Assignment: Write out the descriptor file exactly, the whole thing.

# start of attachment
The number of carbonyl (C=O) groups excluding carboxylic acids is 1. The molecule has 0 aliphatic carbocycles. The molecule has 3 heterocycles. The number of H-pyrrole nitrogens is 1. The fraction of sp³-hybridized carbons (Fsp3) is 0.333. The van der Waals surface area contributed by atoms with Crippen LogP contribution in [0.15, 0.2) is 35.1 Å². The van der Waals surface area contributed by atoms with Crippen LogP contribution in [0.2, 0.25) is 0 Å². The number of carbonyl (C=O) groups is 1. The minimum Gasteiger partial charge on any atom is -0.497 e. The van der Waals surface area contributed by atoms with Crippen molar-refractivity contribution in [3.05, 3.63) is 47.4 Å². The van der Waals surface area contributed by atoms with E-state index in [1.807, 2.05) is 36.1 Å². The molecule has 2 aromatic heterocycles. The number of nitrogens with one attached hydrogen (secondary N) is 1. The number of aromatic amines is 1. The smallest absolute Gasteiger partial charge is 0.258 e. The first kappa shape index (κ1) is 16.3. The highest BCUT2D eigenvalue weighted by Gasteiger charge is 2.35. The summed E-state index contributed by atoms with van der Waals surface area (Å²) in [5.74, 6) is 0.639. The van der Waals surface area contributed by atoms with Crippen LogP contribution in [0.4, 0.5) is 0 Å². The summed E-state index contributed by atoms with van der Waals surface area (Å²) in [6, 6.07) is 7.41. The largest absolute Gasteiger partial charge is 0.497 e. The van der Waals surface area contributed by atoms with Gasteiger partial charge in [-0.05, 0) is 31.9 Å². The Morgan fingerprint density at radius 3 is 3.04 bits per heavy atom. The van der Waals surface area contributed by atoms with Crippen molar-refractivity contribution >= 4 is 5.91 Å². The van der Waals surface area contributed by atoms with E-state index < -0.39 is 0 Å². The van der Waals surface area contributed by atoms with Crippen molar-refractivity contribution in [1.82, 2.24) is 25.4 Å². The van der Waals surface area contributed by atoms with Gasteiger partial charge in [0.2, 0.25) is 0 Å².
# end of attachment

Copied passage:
The number of carbonyl (C=O) groups excluding carboxylic acids is 1. The molecule has 0 aliphatic carbocycles. The molecule has 3 heterocycles. The number of H-pyrrole nitrogens is 1. The fraction of sp³-hybridized carbons (Fsp3) is 0.333. The van der Waals surface area contributed by atoms with Crippen LogP contribution in [0.15, 0.2) is 35.1 Å². The van der Waals surface area contributed by atoms with Crippen LogP contribution in [0.2, 0.25) is 0 Å². The number of carbonyl (C=O) groups is 1. The minimum Gasteiger partial charge on any atom is -0.497 e. The van der Waals surface area contributed by atoms with Crippen molar-refractivity contribution in [3.05, 3.63) is 47.4 Å². The van der Waals surface area contributed by atoms with E-state index in [1.807, 2.05) is 36.1 Å². The molecule has 2 aromatic heterocycles. The number of nitrogens with one attached hydrogen (secondary N) is 1. The number of aromatic amines is 1. The smallest absolute Gasteiger partial charge is 0.258 e. The first kappa shape index (κ1) is 16.3. The highest BCUT2D eigenvalue weighted by Gasteiger charge is 2.35. The summed E-state index contributed by atoms with van der Waals surface area (Å²) in [5.74, 6) is 0.639. The van der Waals surface area contributed by atoms with Crippen LogP contribution in [0.4, 0.5) is 0 Å². The summed E-state index contributed by atoms with van der Waals surface area (Å²) in [6, 6.07) is 7.41. The largest absolute Gasteiger partial charge is 0.497 e. The van der Waals surface area contributed by atoms with Gasteiger partial charge in [-0.05, 0) is 31.9 Å². The Morgan fingerprint density at radius 3 is 3.04 bits per heavy atom. The van der Waals surface area contributed by atoms with Crippen molar-refractivity contribution >= 4 is 5.91 Å². The van der Waals surface area contributed by atoms with E-state index < -0.39 is 0 Å². The van der Waals surface area contributed by atoms with Crippen molar-refractivity contribution in [1.82, 2.24) is 25.4 Å². The van der Waals surface area contributed by atoms with Gasteiger partial charge in [0.2, 0.25) is 0 Å².